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Saturday, September 19

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New Eglin runway hazard… Bears! [PHOTOS]

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EGLIN AIR FORCE BASE, Fla. — Florida Black Bears are growing in population and base wildlife managers need Eglin personnel’s help to keep them, as well as the mission, safe.

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Recent bear sightings on and around the flightline and active runways generated concern among Eglin’s Natural Resources Management section, also known as Jackson Guard.

“Bears have been seen crossing Runway 01/19 at least three times during daylight hours in the past month or so,” said Jeremy Preston, wildlife biologist at Jackson Guard.

The bears access nearby dumpsters for food, which prompted base officials to place latches on many of the dumpsters surrounding the flightline. The issue, according to Preston, is latches only work if people use them.

“Florida black bear are notoriously lazy, and when they find an easy food source like a dumpster, they’ll just keep returning as long they keep finding food in the cans,” he said.

eafb eglin air force base bears

Bear-proof latches are installed on many of the dumpsters found around Eglin’s flightline and base areas where Florida black bears have been known to visit. Base officials ask for help in ensuring the populace use the latches to deter bear encounters. (U.S. Air Force photo/Ilka Cole)

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Jackson Guard needs base personnel’s help in latching the dumpsters closed each time it is used to help eliminate that food source and force the bears to find food naturally in the forest.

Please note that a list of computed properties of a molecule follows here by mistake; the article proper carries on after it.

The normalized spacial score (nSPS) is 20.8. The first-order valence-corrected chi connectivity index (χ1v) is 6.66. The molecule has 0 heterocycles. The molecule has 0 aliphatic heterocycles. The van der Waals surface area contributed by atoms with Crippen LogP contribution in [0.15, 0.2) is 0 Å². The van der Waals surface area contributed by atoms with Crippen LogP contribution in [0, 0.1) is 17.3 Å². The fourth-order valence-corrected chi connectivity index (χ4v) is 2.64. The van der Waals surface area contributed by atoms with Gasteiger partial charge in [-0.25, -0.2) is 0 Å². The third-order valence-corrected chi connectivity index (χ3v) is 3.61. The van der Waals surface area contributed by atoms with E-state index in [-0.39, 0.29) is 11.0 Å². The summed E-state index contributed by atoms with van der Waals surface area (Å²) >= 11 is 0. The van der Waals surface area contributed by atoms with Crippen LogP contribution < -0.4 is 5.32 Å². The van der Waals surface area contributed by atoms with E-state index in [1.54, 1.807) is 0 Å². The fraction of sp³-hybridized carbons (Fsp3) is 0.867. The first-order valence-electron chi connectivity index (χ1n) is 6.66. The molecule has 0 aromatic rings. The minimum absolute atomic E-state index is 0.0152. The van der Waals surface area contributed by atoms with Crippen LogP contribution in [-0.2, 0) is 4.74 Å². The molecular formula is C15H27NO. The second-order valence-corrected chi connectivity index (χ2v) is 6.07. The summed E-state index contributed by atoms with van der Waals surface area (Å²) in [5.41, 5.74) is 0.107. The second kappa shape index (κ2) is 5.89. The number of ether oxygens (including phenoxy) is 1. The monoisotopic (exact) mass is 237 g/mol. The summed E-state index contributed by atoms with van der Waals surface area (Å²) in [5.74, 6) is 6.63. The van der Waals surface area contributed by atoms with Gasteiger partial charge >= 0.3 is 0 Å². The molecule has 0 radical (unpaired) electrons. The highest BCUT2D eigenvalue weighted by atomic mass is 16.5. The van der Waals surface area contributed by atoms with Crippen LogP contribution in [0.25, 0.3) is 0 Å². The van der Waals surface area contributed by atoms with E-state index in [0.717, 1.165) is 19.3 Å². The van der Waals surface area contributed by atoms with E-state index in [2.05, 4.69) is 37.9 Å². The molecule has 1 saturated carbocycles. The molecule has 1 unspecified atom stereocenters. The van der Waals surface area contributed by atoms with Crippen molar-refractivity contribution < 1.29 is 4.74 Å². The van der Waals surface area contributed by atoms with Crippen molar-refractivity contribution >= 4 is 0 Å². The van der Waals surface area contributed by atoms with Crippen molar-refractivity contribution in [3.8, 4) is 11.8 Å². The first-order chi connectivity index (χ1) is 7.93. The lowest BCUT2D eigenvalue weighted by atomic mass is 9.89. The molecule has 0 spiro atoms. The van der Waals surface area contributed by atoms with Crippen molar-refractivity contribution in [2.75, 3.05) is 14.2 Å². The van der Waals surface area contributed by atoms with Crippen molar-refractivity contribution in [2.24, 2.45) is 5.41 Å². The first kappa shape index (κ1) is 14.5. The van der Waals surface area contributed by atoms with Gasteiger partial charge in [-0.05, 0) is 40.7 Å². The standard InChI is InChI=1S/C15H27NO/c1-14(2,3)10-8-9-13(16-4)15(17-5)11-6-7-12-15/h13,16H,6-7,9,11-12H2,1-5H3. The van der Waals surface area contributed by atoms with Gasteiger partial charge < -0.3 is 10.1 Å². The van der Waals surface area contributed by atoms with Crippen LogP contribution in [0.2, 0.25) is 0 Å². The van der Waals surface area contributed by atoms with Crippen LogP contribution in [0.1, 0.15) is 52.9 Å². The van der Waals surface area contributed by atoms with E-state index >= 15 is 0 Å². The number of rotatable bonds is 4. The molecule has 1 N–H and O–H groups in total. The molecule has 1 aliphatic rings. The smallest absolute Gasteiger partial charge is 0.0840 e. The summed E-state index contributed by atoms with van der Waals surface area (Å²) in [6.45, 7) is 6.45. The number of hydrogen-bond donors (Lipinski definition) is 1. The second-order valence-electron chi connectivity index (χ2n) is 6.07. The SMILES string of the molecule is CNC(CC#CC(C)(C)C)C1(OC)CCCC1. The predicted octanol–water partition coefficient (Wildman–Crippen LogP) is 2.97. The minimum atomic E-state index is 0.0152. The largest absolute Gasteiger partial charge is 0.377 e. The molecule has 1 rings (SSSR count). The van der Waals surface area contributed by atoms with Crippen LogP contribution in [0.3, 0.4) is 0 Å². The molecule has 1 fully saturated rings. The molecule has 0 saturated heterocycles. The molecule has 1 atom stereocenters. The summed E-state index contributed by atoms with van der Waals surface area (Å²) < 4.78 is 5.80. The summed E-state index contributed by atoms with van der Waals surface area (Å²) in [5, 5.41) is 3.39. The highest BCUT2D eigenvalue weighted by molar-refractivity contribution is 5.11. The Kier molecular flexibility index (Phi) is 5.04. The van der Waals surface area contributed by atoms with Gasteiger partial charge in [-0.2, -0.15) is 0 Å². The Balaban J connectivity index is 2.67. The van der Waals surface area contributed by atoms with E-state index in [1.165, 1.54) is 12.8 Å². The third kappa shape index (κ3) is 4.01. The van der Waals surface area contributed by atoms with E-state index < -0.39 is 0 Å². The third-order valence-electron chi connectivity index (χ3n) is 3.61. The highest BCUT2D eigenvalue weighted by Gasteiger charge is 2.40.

Last month, a bear cub got stuck in a dumpster near the end of runway 19 twice.  This adds more concern of a bear-human encounter.

While bears are no stranger to Eglin’s family housing areas, wandering onto the flightline raises aircraft safety issues, which could lead to dire consequences for the base bear population.

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“Bears are a serious concern with regards to flight saftety, as well as public health and safety. said Lucas Bridges, a U.S. Department of Agriculture wildlife biologist who manages Eglin’s Bird Aircraft Strike Hazard program responsible for wildlife around Eglin’s various airfields.

As a result of this threat, Jackson Guard biologists will ensure more base dumpsters have doors equipped with “bear-proof” latches to help deter the leftover thieves from around the flightline.

“The latches are proven to be very effective keeping the bears out the trash, but we need everyone to use the latches properly,” said Preston.

Brochures are available in the Jackson Guard lobby or for download to help bring awareness to the Eglin black bear population, which is estimated to be approximately 120 bears.

eafb eglin air force base bears

A Florida black bear rummages through a dumpster at Tyndall Air Force Base, Fla. By securing trash, garbage cans and dumpsters, Eglin personnel can help reduce the frequency of bear incursions around the flightline and throughout the base. (Courtesy Photo)

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